Cuadrilla's bid to carry on at longstanding Fylde gas well

Gas exploration company Cuadrilla has said a bid to extend planning permission at one of its sites will not entail fracking.

Sunday, 12th January 2020, 7:00 am

The firm has applied to Lancashire County Council for planning permission for the “retention, refurbishment and continued use of Elswick Generation Station for natural gas extraction and electricity generation for a further five years.”

The Elswick-1 well was drilled and fracked in 1993 by Independent Energy before being transferred to Warwick Energy which then sold it on to Cuadrilla in 2010.

Although the well was fracked, it is in semi-porous sandstone rock rather than the Bowland shale at its other sites which may require several wells and fracks to get the gas out.

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A Google Maps view of the Roseacre area showing Cuadrilla's Elswick gas production site as the square on the mid-left and Roseacre Wood, where a proposed shale fracking well was planned, on the far right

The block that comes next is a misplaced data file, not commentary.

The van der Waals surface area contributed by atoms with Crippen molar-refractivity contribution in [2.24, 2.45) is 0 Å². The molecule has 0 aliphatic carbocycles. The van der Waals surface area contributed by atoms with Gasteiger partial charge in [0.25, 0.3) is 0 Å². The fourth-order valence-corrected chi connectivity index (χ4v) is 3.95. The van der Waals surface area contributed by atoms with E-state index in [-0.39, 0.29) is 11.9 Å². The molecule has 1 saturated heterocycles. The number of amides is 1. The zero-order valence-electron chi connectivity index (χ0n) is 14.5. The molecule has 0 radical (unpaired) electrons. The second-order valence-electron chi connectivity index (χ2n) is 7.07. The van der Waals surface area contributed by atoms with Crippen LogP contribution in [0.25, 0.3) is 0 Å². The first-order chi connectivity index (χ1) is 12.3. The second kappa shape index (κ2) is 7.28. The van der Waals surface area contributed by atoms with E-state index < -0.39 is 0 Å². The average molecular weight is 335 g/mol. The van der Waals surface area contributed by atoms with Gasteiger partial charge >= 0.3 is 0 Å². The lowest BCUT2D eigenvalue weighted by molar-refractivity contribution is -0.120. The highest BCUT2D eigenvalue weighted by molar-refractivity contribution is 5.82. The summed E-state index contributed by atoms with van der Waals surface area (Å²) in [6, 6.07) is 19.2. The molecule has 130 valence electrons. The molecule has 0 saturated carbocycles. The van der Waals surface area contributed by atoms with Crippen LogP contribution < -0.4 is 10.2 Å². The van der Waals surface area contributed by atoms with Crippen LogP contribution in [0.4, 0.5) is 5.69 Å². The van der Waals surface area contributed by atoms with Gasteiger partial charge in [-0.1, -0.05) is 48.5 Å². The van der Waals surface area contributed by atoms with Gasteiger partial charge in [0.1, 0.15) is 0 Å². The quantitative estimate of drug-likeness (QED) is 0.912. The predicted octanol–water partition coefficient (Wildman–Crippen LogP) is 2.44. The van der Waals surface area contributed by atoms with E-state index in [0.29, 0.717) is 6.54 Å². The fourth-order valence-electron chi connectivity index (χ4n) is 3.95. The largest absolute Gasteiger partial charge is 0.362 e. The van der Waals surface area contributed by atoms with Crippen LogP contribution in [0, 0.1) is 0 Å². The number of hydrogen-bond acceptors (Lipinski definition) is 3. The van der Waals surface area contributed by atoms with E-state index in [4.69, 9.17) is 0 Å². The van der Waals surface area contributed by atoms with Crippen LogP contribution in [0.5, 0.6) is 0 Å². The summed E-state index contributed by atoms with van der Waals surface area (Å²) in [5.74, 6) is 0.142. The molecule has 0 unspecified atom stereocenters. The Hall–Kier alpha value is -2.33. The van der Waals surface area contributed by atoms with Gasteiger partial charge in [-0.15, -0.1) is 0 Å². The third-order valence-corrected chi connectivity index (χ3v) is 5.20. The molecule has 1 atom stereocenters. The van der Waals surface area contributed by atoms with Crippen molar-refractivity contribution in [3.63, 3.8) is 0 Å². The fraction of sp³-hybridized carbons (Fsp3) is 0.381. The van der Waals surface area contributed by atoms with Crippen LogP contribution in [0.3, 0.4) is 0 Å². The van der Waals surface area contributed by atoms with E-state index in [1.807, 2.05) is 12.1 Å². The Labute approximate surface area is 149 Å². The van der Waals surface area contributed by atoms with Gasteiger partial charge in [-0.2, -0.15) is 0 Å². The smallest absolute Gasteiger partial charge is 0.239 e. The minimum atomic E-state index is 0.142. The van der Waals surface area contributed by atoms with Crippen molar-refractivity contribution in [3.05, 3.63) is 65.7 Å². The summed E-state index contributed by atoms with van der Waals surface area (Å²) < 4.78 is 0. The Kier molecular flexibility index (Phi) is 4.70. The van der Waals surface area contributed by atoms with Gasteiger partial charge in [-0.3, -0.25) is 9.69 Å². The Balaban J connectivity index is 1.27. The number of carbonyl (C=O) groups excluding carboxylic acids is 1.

The well’s gas was used to produce electricity on site as it was so far away from the main gas pipe network.

A Cuadrilla spokesman said: “This is an existing and longstanding site with a single producing gas well.

“The application is to retain and extend the producing life of this well, allowing Elswick Generation Station to be used for natural gas extraction and electricity generation for a further five years.

“This planning application does not involve drilling, fracking or indeed any major works.” Consultations over the bid will run until February 7.

The notice posted on the gates near Cuadrilla's Elswick-1 gas well

But opponents poured scorn on the move.

A spokesman for Frack Free Lancashire said: “The Elswick well is, of course, infamous because Cuadrilla were censured by the Advertising Standards Association for making exaggerated and misleading claims about it in a community newsletter in 2013.

“Cuadrilla seem to be clinging on with their fingernails to their last (and now presumably only) chance of having a productive gas well in the Fylde. The whole exercise seems rather pointless.”